But to avoid being practical two years in a row, this year she has garden chimes and sundials on her wish list. "They're great gifts if they are well thought out for a specific yard and location," she says. Widely available or from Gardener's Supply, (800) 863-1700; $15 to $50.
For the meditative gardener on your list, consider a gazing ball. Citrus farmer and former National Gardening contributor, Lance Walheim, loves these large, reflective globes. "They're perfect," he says, "for those gin-and-tonic evenings after a day of working in the garden." Gardeners Eden, (800) 822-9600; $40 for ball, $95 for ball and pedestal.
Lance has another recommendation for friends who might not get the gazing ball idea: Poo Pets. These animal-shaped, cow manure sculptures decorate the yard as they fertilize. Now that kind of utility is definitely something to reflect upon! Gardener's Supply, (800) 863-1700; $14 to $25.
Although we all know that the best gift is the one given from the heart, a little extravagance at holiday time certainly doesn't hurt either. Rosarian and NG contributor Karen Dardick remembers the joy of receiving a crystal vase for displaying her homegrown roses. And because she is passionate about roses, she often gives her friends a rose -- by mail order so it's delivered at the appropriate planting time. Jackson & Perkins, (800) 292-4769; prices vary.
Enjoying cut flowers attractively displayed is also the point of the gift at the top of consulting editor Margaret McKinnon's list: "The Flex Vase is perfect for inept flower arrangers, of which I am the star." This "vase" is essentially 10 test tubes joined by acrylic connectors. You can twist it into a circle or undulating shape, then add to it any flowers or leaves your garden offers. The Museum of Modern Art, (212) 767-1050; $35.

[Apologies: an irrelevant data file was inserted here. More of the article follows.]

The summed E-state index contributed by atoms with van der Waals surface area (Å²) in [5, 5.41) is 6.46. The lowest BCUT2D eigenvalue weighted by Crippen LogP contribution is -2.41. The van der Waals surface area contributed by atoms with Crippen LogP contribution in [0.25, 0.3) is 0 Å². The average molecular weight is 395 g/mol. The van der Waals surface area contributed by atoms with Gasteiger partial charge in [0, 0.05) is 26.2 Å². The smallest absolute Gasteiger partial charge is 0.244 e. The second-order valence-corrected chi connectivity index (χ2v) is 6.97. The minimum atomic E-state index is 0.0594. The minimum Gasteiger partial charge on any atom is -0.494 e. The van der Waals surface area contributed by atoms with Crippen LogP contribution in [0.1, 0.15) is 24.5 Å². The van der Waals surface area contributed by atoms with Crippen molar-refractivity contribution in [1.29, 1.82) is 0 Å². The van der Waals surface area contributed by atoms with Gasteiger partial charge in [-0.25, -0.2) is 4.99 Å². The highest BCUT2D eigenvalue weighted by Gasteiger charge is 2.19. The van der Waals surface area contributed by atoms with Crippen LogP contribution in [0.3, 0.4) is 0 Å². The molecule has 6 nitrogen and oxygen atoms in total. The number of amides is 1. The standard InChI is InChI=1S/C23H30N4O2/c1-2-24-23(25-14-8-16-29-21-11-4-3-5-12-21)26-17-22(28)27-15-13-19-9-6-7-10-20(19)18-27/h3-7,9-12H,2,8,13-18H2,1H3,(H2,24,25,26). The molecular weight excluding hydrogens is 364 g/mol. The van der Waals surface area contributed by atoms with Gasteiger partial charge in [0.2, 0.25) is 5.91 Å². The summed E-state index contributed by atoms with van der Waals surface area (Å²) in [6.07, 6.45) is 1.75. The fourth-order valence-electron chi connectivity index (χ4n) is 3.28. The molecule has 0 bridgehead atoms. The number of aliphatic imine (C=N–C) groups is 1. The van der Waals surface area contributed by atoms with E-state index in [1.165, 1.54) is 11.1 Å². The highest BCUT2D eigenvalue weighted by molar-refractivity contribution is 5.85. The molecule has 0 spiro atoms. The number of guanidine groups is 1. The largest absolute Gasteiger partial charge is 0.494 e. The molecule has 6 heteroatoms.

Pruners are purely practical and never extravagant, right? Wrong. A pair of top-of-the-line Felco pruners is pure luxury to initiated or novice gardeners. These pruners are sturdy, built to last, easy to sharpen and repair, and work like a charm. There are several models to choose among, but the consensus here is to go with the No. 2. How good are Felcos -- Charlie Nardozzi is such a fan that he gave them along with a leather holster to his wife for their first wedding anniversary. (Tip: Better test the waters with your partner before making such a key decision.) Widely available or from Seeds of Change, (888) 762-7333; $45 and $7, respectively.
For a gardener who has everything, why not a Colormark purple watering wand? Our former editor-in-chief saw one at a garden show and was immediately taken with it. "According to the cynics, it's just another color. But that's exactly what I like about it," says Mike MacCaskey. "Who knows? Just because it's purple I might do a better job of watering my container plants." Widely available or from Dramm Corp., (800) 258-0848; $28.
Also thinking about watering his plants, seedsman and contributor Peter Kopcinski has "fallen in love with drip irrigation." At the top of his wish list is a Rainbird electronic water timer that runs on four AA batteries. "Any kind of timer is an incredible boon for perennially short-of-time gardeners, and the new battery-powered kinds are much less expensive," says Peter. A.M. Leonard, (800) 543-8955; $65.
Since many gardeners share a passion for home-grown treasures, it's not surprising that a gift from the season's harvest was at the top of just about everyone's wish list. Seedsman Shepherd Ogden explains that the best gifts for him "would be things that aren't bought, but simply given: harvest gifts, things made from the harvest, or divisions or other parts of special plants." Peter Kopcinski agrees, but his favorite is a gift of seeds a friend collects from his garden.
If you include yourself among the horticulturally well versed, you might consider giving a gift of time and knowledge. Chances are you'll discover that a garden consultation or labor IOU is much appreciated. As Karen Dardick notes, "Difficult tasks like pruning roses and mulching are better with more hands and fellow spirits!"
Formerly managing editor at National Gardening, Shila Patel is currently garden editor at marthastewart.com. She makes her home in Brooklyn, New York.